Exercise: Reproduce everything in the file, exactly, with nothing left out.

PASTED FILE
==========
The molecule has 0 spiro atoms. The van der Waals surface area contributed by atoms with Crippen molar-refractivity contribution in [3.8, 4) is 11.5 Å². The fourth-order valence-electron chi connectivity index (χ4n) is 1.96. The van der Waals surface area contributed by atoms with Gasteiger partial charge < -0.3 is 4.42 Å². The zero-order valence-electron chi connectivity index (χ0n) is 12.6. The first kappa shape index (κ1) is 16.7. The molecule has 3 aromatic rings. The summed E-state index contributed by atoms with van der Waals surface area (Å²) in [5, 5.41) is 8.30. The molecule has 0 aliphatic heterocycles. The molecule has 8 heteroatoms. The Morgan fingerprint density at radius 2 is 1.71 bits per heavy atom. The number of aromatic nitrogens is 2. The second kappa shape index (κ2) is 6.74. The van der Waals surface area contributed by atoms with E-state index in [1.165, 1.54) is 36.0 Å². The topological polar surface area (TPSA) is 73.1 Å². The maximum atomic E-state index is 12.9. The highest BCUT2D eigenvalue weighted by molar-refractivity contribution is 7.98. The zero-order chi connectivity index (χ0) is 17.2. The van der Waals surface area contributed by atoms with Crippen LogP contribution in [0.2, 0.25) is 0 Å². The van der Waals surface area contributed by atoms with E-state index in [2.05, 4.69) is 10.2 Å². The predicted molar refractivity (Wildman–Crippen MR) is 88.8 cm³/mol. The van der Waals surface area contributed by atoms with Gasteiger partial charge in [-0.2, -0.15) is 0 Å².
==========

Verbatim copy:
The molecule has 0 spiro atoms. The van der Waals surface area contributed by atoms with Crippen molar-refractivity contribution in [3.8, 4) is 11.5 Å². The fourth-order valence-electron chi connectivity index (χ4n) is 1.96. The van der Waals surface area contributed by atoms with Gasteiger partial charge < -0.3 is 4.42 Å². The zero-order valence-electron chi connectivity index (χ0n) is 12.6. The first kappa shape index (κ1) is 16.7. The molecule has 3 aromatic rings. The summed E-state index contributed by atoms with van der Waals surface area (Å²) in [5, 5.41) is 8.30. The molecule has 0 aliphatic heterocycles. The molecule has 8 heteroatoms. The Morgan fingerprint density at radius 2 is 1.71 bits per heavy atom. The number of aromatic nitrogens is 2. The second kappa shape index (κ2) is 6.74. The van der Waals surface area contributed by atoms with E-state index in [1.165, 1.54) is 36.0 Å². The topological polar surface area (TPSA) is 73.1 Å². The maximum atomic E-state index is 12.9. The highest BCUT2D eigenvalue weighted by molar-refractivity contribution is 7.98. The zero-order chi connectivity index (χ0) is 17.2. The van der Waals surface area contributed by atoms with Crippen LogP contribution in [0.2, 0.25) is 0 Å². The van der Waals surface area contributed by atoms with E-state index in [2.05, 4.69) is 10.2 Å². The predicted molar refractivity (Wildman–Crippen MR) is 88.8 cm³/mol. The van der Waals surface area contributed by atoms with Gasteiger partial charge in [-0.2, -0.15) is 0 Å².